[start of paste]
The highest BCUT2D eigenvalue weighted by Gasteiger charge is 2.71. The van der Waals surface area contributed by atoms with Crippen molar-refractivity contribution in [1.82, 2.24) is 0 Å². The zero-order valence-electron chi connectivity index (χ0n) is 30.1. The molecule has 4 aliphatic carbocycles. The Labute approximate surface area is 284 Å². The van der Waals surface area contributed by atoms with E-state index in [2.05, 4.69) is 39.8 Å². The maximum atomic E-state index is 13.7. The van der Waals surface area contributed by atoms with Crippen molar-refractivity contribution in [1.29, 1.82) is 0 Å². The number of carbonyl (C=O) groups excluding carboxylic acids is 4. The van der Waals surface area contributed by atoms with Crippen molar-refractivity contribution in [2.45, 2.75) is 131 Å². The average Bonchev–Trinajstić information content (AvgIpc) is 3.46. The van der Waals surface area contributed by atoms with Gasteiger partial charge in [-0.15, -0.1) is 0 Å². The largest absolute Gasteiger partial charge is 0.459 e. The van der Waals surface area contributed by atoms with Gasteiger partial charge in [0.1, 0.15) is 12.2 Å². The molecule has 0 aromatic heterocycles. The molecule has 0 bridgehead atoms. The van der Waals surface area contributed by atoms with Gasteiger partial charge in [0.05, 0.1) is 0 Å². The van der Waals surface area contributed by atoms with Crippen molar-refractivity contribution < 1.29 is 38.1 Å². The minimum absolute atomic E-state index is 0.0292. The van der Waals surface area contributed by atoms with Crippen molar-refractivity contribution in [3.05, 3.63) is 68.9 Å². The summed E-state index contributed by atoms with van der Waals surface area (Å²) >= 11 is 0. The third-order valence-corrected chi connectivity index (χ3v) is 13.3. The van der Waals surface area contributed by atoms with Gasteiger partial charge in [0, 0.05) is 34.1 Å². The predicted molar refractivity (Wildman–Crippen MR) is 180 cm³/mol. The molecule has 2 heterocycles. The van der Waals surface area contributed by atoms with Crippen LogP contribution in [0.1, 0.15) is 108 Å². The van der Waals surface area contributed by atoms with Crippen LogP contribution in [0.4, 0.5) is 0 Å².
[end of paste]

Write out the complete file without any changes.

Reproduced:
The highest BCUT2D eigenvalue weighted by Gasteiger charge is 2.71. The van der Waals surface area contributed by atoms with Crippen molar-refractivity contribution in [1.82, 2.24) is 0 Å². The zero-order valence-electron chi connectivity index (χ0n) is 30.1. The molecule has 4 aliphatic carbocycles. The Labute approximate surface area is 284 Å². The van der Waals surface area contributed by atoms with E-state index in [2.05, 4.69) is 39.8 Å². The maximum atomic E-state index is 13.7. The van der Waals surface area contributed by atoms with Crippen molar-refractivity contribution in [1.29, 1.82) is 0 Å². The number of carbonyl (C=O) groups excluding carboxylic acids is 4. The van der Waals surface area contributed by atoms with Crippen molar-refractivity contribution in [2.45, 2.75) is 131 Å². The average Bonchev–Trinajstić information content (AvgIpc) is 3.46. The van der Waals surface area contributed by atoms with Gasteiger partial charge in [-0.15, -0.1) is 0 Å². The largest absolute Gasteiger partial charge is 0.459 e. The van der Waals surface area contributed by atoms with Gasteiger partial charge in [0.1, 0.15) is 12.2 Å². The molecule has 0 aromatic heterocycles. The molecule has 0 bridgehead atoms. The van der Waals surface area contributed by atoms with Gasteiger partial charge in [0.05, 0.1) is 0 Å². The van der Waals surface area contributed by atoms with Crippen molar-refractivity contribution < 1.29 is 38.1 Å². The minimum absolute atomic E-state index is 0.0292. The van der Waals surface area contributed by atoms with Crippen molar-refractivity contribution in [3.05, 3.63) is 68.9 Å². The summed E-state index contributed by atoms with van der Waals surface area (Å²) >= 11 is 0. The third-order valence-corrected chi connectivity index (χ3v) is 13.3. The van der Waals surface area contributed by atoms with Gasteiger partial charge in [0, 0.05) is 34.1 Å². The predicted molar refractivity (Wildman–Crippen MR) is 180 cm³/mol. The molecule has 2 heterocycles. The van der Waals surface area contributed by atoms with Crippen LogP contribution in [0.1, 0.15) is 108 Å². The van der Waals surface area contributed by atoms with Crippen LogP contribution in [0.4, 0.5) is 0 Å².